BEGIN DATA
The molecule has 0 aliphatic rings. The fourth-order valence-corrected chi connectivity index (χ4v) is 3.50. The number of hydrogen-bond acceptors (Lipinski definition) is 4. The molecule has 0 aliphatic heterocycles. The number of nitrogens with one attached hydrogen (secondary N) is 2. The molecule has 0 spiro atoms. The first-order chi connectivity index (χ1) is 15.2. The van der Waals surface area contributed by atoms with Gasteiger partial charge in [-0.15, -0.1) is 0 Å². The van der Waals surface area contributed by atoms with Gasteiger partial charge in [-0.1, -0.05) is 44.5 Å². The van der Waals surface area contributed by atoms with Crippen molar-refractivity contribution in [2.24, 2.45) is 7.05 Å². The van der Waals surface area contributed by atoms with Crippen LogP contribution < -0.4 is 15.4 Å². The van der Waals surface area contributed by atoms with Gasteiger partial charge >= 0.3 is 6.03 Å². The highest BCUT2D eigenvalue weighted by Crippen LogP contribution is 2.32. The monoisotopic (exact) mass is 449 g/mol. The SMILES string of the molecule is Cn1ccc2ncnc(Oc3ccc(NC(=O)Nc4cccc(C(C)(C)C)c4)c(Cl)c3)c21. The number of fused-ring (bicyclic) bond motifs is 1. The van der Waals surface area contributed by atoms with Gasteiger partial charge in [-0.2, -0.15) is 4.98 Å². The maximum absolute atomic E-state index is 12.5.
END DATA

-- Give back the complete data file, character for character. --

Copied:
The molecule has 0 aliphatic rings. The fourth-order valence-corrected chi connectivity index (χ4v) is 3.50. The number of hydrogen-bond acceptors (Lipinski definition) is 4. The molecule has 0 aliphatic heterocycles. The number of nitrogens with one attached hydrogen (secondary N) is 2. The molecule has 0 spiro atoms. The first-order chi connectivity index (χ1) is 15.2. The van der Waals surface area contributed by atoms with Gasteiger partial charge in [-0.15, -0.1) is 0 Å². The van der Waals surface area contributed by atoms with Gasteiger partial charge in [-0.1, -0.05) is 44.5 Å². The van der Waals surface area contributed by atoms with Crippen molar-refractivity contribution in [2.24, 2.45) is 7.05 Å². The van der Waals surface area contributed by atoms with Crippen LogP contribution < -0.4 is 15.4 Å². The van der Waals surface area contributed by atoms with Gasteiger partial charge >= 0.3 is 6.03 Å². The highest BCUT2D eigenvalue weighted by Crippen LogP contribution is 2.32. The monoisotopic (exact) mass is 449 g/mol. The SMILES string of the molecule is Cn1ccc2ncnc(Oc3ccc(NC(=O)Nc4cccc(C(C)(C)C)c4)c(Cl)c3)c21. The number of fused-ring (bicyclic) bond motifs is 1. The van der Waals surface area contributed by atoms with Gasteiger partial charge in [-0.2, -0.15) is 4.98 Å². The maximum absolute atomic E-state index is 12.5.